Sunday, December 4, 2016

CSX/Pennsy/Vandalia Bridge over Little Wabash River near Effingham, IL

(Bridge Hunter; Sattelite)

This route was the Vandalia Railroad before Pennsy bought it.

This bridge is one of two concrete arch bridges over the Little Wabash River in Effingham County. The other is a 1902 CN/IC open-spandrel arch bridge.

Altamont, IL History posted
A postcard of the Little Wabash near Route 40. Date unknown.
I did not realize there was a concrete arch bridge in Illinois. (Update: I had completely forgotten about my post on the CN+Amtrak/IC bridge over the Kankakee River.) When I saw how close this was to I-57, I had to check it out for myself. A satellite image shows that there is an access road down to the river.

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Unfortunately, the sign indicates NO trespassing, swimming, diving, or fishing. In otherwords, they not only outlawed what the boys are doing in the postcard, they made it illegal to park in that parking area. So I parked in a turnout off US-40. Unfortunately, you can't see much from the road even with the leaves off the tree:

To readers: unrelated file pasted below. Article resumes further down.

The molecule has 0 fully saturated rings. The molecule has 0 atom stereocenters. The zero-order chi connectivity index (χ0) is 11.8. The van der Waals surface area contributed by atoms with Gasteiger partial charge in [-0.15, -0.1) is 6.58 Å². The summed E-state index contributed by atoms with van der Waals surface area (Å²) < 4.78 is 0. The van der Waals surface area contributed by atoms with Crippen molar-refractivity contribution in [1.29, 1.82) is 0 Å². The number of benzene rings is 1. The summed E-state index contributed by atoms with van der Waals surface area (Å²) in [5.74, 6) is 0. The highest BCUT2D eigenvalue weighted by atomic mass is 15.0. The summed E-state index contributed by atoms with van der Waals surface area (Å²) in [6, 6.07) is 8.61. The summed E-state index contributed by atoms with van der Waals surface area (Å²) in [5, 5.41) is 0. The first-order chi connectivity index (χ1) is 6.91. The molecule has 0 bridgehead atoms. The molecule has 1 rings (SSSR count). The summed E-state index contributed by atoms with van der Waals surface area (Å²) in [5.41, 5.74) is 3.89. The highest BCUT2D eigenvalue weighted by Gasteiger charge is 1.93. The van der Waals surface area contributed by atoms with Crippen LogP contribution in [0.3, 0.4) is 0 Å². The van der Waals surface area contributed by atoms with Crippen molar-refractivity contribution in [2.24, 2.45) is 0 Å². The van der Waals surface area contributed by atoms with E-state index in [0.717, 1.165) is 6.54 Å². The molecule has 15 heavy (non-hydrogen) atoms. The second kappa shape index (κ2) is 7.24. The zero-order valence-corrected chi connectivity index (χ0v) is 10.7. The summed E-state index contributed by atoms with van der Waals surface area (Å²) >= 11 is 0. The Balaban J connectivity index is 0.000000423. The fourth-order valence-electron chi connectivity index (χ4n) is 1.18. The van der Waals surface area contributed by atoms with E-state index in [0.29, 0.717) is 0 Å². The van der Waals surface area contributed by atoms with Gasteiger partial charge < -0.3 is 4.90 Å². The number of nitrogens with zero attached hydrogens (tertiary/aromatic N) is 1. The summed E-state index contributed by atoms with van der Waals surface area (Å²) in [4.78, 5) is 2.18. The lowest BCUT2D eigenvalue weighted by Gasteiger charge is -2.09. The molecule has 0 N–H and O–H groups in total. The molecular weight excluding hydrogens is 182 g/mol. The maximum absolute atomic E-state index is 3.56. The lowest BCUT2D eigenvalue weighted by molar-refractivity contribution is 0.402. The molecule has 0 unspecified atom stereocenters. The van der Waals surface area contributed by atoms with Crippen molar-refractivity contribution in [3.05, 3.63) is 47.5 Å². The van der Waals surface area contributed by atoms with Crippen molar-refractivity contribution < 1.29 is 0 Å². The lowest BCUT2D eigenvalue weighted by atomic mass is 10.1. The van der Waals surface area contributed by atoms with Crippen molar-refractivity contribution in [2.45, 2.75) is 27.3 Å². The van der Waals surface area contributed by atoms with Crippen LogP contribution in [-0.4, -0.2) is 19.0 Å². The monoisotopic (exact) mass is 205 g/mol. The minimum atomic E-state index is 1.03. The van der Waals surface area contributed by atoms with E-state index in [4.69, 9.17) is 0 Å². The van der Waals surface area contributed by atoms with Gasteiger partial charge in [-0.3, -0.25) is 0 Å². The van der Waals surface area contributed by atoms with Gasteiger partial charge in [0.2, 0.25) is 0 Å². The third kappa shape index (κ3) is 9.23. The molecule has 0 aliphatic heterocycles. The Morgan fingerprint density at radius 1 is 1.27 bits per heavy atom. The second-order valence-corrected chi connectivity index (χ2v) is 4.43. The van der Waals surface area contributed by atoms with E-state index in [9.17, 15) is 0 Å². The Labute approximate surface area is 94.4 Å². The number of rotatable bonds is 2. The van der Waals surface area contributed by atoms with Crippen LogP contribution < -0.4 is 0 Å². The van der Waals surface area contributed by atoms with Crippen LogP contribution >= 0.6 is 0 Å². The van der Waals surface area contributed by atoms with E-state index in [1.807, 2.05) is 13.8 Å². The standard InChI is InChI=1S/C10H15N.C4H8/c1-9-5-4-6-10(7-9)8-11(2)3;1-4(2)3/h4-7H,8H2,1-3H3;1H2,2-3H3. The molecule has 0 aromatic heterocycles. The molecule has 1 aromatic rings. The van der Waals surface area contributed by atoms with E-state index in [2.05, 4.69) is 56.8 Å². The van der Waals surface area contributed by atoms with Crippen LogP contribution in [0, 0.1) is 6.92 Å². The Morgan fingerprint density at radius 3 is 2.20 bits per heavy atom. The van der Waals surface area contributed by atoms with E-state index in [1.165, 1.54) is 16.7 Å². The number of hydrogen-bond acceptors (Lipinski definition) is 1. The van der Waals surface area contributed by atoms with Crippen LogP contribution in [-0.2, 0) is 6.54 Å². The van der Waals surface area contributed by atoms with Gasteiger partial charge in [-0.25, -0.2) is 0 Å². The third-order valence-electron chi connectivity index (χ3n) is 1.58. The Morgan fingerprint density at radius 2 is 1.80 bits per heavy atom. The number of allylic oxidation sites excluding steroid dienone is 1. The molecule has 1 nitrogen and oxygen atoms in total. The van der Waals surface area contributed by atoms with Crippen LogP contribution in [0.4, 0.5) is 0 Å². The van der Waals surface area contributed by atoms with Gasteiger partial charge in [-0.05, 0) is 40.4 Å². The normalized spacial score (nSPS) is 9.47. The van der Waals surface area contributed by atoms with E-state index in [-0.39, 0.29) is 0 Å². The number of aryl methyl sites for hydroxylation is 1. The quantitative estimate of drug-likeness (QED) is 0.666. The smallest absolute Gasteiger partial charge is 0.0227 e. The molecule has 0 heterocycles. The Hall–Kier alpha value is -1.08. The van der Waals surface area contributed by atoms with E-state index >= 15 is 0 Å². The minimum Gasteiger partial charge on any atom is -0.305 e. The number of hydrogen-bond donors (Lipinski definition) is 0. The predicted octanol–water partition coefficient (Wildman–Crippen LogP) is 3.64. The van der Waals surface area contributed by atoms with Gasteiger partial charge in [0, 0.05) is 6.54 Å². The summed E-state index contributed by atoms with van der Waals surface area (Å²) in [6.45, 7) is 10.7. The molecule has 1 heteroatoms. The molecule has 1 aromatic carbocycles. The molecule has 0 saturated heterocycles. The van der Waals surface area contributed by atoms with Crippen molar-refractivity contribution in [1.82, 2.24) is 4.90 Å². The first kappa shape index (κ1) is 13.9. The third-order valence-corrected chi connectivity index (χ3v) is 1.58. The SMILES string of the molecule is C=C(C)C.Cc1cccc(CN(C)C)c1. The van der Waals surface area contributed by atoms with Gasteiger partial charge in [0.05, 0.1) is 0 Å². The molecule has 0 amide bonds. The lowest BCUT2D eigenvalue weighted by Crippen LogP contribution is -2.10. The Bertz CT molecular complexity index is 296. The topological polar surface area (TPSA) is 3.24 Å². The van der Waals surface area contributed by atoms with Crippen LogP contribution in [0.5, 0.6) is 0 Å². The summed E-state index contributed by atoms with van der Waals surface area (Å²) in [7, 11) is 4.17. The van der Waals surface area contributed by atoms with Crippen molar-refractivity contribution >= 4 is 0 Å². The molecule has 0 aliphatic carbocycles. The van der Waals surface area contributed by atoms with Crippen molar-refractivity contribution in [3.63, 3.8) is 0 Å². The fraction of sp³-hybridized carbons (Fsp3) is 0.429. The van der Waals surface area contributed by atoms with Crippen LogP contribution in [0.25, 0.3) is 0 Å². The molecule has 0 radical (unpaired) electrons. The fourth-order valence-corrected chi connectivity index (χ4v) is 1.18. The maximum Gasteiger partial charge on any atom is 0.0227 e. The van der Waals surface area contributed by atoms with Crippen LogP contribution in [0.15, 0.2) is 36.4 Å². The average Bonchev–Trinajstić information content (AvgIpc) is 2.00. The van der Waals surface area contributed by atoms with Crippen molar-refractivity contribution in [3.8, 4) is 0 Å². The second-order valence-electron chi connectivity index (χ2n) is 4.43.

So I walked down the access road anyhow. The first thing you see is a dam. Note the serious bank-erosion protection. Obviously the Little Wabash can get rather big during heavy rains. You can see this dam in the middle of the bottom of the satellite image.
I then followed the power line RoW through the trees. The cleared part curves to the right (south) were you see the weeds start.
This is a view looking south where the "road" turns south. You can see there is a clear path on the left all the way to the treeline at the river's edge. Why they maintain access to this area is a puzzle.

From the same spot, this is the view looking north. I'll have more to say about that US-40 bridge later. For now, note that during the dry season it is over just land. There is no water flowing under it.

After walking south on the path to the treeline, here is a view looking upstream (west) that catches the western arch of the bridge.

I took closeups of the three arches from west to east (below).

Note the debris hanging from the end of some of the tree limbs. And the erosion of the pier below the rounded pier cap. During floods, the water level must get so high that the water flows across the field north of US-40 and goes under the "dry" bridge I showed earlier. In other words, all of the kids in the postcard would be in deep, and probably fast flowing, water. That is probably why they have posted "stay out." There is a dam a little upstream, but it does not look like it could do a significant controlled release. So I think the only danger for flooding here is heavy rains.

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